Since the implementation of the Mental Health and Disability Services (MHDS) Region system on July 1, 2014, Regions have been working diligently to either build from scratch or expand existing county crisis services systems to all counties in Iowa. Emphasizing “no-wrong-door” access to a continuum of care, crisis services systems connect individuals experiencing a mental health crisis with the appropriate level of care and support services in the community, while simultaneously diverting them from unnecessary emergency department visits, hospitalizations or periods of incarceration in local jails.
Mobile Crisis Response is one type of crisis service implemented in counties throughout the state to facilitate access to care. In National Guidelines for Behavioral Health Crisis Care—A Best Practices Toolkit, the Substance Abuse and Mental Health Services Administration (SAMHSA) identifies Mobile Crisis Response as an “essential element within a no-wrong-door integrated crisis system” (p. 12). With the passage of HF2456 into law in 2018, implementation of Mobile Crisis Response, and other crisis services, as a component of Access Centers became a legislative mandate.
According to Iowa Administrative Code 441—24.36(225C), Mobile Crisis Response is an “on-site, in-person intervention for individuals experiencing a mental health crisis. Mobile Crisis Response staff provide crisis response services in the individual’s home or at other locations in the community.” On-site services may include assessing individuals in crisis for intention to harm themselves or others, developing a safety plan with individuals if appropriate, stabilizing or de-escalating the crisis on site if possible, transporting individuals to the appropriate level of care if stabilization in the community is not possible, and connecting individuals with supports and services to prevent future crises.
Understanding how Mobile Crisis Response operates across the state of Iowa can be challenging. As this article goes to press, Mobile Crisis Response services are available in seventy-five Iowa counties, financially supported by thirteen MHDS Regions, and provided by fourteen service providers. In most Regions, a single service provider delivers Mobile Crisis Response Services to all counties; however, in three MHDS Regions multiple service providers deliver Mobile Crisis Response Services to different counties within the region.
Although the services provided on-site to individuals in crisis are generally similar, the method used to access Mobile Crisis Response is a significant point of differentiation among programs. Access to Mobile Crisis Response occurs through one of two approaches: dispatch through requests for support from law enforcement and other agencies/institutions, and dispatch through crisis counselors.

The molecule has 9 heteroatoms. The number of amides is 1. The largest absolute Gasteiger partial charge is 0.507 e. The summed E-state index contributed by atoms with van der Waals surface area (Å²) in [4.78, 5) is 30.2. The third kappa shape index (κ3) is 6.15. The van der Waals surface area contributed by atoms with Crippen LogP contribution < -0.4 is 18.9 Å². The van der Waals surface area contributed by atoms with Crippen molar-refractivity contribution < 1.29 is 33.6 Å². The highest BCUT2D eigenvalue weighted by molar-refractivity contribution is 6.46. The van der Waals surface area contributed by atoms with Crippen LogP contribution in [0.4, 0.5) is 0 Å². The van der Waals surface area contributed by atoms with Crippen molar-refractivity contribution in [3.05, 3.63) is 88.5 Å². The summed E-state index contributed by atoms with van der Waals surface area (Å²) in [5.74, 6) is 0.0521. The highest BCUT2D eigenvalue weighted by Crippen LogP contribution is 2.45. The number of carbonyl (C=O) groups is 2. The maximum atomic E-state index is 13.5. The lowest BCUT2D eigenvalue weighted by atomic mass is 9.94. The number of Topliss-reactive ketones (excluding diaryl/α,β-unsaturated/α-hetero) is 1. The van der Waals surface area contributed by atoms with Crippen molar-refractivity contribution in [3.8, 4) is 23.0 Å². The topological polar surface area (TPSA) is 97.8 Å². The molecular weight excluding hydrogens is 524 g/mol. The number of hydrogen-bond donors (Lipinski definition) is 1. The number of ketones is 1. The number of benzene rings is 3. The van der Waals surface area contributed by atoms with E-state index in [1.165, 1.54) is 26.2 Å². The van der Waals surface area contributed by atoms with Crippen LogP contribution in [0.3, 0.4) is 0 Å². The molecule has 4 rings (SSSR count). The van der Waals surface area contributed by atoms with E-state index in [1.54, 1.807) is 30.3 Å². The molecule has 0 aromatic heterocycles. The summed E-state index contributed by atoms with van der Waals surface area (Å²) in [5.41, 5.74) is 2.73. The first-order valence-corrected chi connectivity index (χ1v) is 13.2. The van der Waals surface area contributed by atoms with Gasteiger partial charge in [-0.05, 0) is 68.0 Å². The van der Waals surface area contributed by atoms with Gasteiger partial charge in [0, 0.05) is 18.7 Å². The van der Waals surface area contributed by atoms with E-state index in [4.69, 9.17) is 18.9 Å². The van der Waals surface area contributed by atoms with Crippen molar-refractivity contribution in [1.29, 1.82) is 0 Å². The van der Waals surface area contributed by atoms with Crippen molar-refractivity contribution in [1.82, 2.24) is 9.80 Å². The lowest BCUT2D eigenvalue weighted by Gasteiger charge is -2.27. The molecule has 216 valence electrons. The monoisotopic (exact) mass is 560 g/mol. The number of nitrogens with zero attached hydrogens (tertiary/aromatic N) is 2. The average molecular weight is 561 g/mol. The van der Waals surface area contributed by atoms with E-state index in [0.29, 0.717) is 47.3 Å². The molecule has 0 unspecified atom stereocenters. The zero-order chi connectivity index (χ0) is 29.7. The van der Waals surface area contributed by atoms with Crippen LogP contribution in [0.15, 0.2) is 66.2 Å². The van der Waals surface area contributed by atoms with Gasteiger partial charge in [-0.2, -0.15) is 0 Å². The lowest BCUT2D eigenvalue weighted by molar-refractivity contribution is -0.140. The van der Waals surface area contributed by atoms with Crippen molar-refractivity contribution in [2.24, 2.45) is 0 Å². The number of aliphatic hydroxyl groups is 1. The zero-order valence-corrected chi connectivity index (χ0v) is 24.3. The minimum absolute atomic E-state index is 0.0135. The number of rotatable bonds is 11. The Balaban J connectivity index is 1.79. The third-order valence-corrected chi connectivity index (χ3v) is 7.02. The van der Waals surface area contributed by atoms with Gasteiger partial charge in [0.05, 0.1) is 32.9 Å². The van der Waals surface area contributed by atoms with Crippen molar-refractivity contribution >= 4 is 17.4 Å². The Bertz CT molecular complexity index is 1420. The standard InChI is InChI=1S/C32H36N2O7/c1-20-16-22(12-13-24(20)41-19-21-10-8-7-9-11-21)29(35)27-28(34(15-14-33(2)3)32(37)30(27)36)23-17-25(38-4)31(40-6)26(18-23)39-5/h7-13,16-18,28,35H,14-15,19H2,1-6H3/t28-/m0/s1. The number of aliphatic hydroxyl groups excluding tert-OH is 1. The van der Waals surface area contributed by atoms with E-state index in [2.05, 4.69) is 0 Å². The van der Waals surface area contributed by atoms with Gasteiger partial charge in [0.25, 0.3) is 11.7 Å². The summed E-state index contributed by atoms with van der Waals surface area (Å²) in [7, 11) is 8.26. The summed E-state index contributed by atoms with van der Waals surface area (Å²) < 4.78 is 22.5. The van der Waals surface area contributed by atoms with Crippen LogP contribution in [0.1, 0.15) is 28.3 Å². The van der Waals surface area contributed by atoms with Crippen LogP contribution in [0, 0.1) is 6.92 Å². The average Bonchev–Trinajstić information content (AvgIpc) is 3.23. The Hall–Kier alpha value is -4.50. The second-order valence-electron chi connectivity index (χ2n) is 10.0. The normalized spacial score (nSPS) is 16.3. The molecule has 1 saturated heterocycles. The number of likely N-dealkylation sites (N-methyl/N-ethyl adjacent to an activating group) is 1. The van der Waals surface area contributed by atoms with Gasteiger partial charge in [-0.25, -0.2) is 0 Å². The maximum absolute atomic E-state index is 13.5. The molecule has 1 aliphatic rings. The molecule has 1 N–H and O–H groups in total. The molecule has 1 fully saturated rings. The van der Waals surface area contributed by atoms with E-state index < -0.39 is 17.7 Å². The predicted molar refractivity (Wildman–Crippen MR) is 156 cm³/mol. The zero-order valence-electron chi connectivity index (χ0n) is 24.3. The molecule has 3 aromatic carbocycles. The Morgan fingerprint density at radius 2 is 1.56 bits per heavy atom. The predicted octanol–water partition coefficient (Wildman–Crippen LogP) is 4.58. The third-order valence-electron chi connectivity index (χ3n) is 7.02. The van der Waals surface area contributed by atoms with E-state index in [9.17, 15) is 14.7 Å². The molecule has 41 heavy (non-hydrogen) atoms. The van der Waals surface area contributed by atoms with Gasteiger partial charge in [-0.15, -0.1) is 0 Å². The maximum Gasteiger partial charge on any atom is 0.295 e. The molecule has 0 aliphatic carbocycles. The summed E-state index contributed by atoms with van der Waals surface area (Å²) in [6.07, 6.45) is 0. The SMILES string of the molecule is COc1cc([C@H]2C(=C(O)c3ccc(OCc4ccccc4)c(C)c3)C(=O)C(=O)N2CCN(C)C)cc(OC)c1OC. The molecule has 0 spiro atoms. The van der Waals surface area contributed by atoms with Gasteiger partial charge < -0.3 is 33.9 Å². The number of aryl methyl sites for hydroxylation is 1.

In five regions (twenty-one counties), Mobile Crisis Response teams are dispatched to the location of an individual in crisis through a request from law enforcement. In three Counties (Dallas, Polk, and Pottawattamie), Mobile Crisis Response was implemented as a component of Alternatives to Incarceration Initiatives that predated the formation of the MHDS Region system. When the Regions formed, the service was expanded to additional counties within the Region maintaining dispatch through law enforcement. In some counties using this approach, Mobile Crisis Response also responds to requests for service from other institutions such as hospitals, medical clinics, jails and schools.
In eight regions (fifty-four counties), counselors operating crisis call lines dispatch Mobile Crisis Response to the location of an individual in crisis. Under this approach, anyone can call the crisis line and request Mobile Crisis Response services. When this occurs, crisis counselors screen the situation for safety before dispatching a one- or two-person team to the location of the individual in crisis. The defining feature of this approach is that anyone in the community is able to call and request services. This includes law enforcement officers, as well as other institutions such as schools or hospitals.
Mobile Crisis Response in Southwest Iowa
In the Southwest Iowa MHDS Region, Heartland Family Service provides Mobile Crisis Response services throughout nine counties. The Mental Health Crisis Response Team (MHCRT), made up of licensed mental health practitioners, responds to requests from law enforcement, jails, pre-committal screenings, court orders and hospitals.
In FY20, MCHRT completed 97 law enforcement-initiated assessments. During the same period, MHCRT completed 55 jail-initiated assessments in FY20.
Pre-committal assessments occur when citizens who are considering filing civil commitment paperwork are provided with information about the service at the courthouse and contact the MHCRT to request an assessment. The purpose of the assessment is to determine the appropriate level of care in an attempt to avoid unnecessary civil commitments. In FY20, MHCRT completed 25 pre-committal assessments.
Court-ordered assessments occur when a judge is concerned that a civil commitment may not be the appropriate course of action in cases brought before them. MHCRT completed 27 court ordered assessments in FY20.
During the last quarter of FY18, the Region and MHCRT piloted telehealth MHCRT assessments in the emergency department of one rural critical access hospital. Since that time, hospital-based assessments have expanded to four additional hospitals. There were 132 assessments completed in four hospital emergency departments in FY20. This service continues to expand to additional hospitals during the current fiscal year.
Of the 336 individuals assessed by the MHCRT during FY 2020, the recommended disposition in 79 percent of cases overall involved the individual not requiring civil commitment. The percentage assessments in which commitment was not recommended varied by assessment source as the graphics below indicate.